The world will be poorer in the coming decades due to the impacts of climate change. By 2050 The Economist Intelligence Unit expects the global economy to be 3% smaller than our baseline projections. Climate research suggests that poorer countries with higher average temperatures are likely to be the most affected. However, this isn't merely a result of a country's geography or the size of its resources. Although it is true that being rich matters when it comes to minimising the negative impact of climate change, other factors matter too. Shoddy institutions, lousy governance or poor policy implementation, can severely cripple a country's ability to adapt to and mitigate against the effects of a changing climate.
Furthermore, as the processes that force climate change are built into the foundations of the world economy and geopolitics, the measures to check climate change will need to be wide-ranging and all-encompassing. While we may applaud individual countries and corporations for taking concrete actions to reduce their carbon footprint, we really need concerted commitments at the global level to combat this urgent, universal challenge.
What fundamental structures need to be dismantled and rewired for global stakeholders to align their interests to go after climate change? How can competitive markets be properly incentivised to build responsible business? What does sustainable development mean for capitalism and profitable growth in Asia? How are companies embracing the business case?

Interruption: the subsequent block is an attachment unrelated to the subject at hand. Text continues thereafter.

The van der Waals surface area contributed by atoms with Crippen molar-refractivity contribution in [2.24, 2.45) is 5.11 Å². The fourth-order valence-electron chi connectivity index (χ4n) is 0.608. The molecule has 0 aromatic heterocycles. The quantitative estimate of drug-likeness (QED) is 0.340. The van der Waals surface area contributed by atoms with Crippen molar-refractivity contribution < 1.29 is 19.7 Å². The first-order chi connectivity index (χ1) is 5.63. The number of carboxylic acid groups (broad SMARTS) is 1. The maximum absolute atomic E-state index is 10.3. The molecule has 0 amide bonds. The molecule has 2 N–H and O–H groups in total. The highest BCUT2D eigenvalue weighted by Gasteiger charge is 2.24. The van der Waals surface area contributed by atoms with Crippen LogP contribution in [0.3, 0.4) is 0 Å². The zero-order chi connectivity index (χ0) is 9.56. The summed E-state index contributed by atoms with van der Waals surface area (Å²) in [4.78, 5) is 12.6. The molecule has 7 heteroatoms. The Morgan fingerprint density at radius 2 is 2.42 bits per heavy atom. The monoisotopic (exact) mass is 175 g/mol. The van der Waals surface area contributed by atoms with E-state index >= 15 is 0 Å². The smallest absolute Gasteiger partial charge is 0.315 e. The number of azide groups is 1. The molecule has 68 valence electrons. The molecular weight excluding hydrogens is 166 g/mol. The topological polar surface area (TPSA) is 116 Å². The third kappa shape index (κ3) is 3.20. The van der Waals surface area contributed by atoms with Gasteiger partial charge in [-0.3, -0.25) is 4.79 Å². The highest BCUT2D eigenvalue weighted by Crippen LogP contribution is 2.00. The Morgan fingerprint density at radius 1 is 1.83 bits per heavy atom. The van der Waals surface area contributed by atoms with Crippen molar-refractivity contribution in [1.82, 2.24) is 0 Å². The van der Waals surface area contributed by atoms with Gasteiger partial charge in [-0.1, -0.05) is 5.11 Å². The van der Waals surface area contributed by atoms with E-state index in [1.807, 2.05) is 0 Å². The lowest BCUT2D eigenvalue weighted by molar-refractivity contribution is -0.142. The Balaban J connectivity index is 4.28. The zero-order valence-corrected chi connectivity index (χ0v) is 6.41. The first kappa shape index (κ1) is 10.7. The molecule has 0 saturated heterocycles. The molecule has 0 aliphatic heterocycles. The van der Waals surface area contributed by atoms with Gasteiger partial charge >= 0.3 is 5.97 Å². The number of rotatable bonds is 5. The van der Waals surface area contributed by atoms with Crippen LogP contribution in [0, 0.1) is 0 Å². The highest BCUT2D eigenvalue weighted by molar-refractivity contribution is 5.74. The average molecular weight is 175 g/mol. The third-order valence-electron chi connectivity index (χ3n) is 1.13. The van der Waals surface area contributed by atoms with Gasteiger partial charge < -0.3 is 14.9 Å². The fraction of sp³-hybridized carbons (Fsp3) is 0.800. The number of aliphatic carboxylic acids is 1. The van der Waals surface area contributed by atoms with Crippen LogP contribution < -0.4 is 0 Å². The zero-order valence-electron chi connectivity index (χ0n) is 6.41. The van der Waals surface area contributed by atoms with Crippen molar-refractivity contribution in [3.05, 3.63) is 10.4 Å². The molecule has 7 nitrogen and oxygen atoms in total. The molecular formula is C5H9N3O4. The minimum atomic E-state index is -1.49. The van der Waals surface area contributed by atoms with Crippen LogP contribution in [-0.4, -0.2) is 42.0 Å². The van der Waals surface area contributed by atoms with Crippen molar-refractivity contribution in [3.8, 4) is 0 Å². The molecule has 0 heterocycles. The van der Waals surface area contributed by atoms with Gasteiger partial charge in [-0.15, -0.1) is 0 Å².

Our economic model calculates that the Malaysian economy will be 2.7% smaller in 2050 than it would have been without this hit of climate change on growth. In 2016 Malaysia was an early signatory to the Paris Agreement, a multinational accord to reduce emissions. Under this agreement, Malaysia has pledged to reduce greenhouse-gas emissions by 45% by 2020 compared with 2005 levels. How has Malaysia been progressing on these commitments?
Join us as we discuss what essentially needs to change for Asia to have a fighting chance in dealing with the climate issue, and what this means for sustainable business growth in the region. We are delighted to welcome YB Yeo Bee Yin, Minister for Energy, Science, Technology, Environment and Climate Change, as our keynote speaker.
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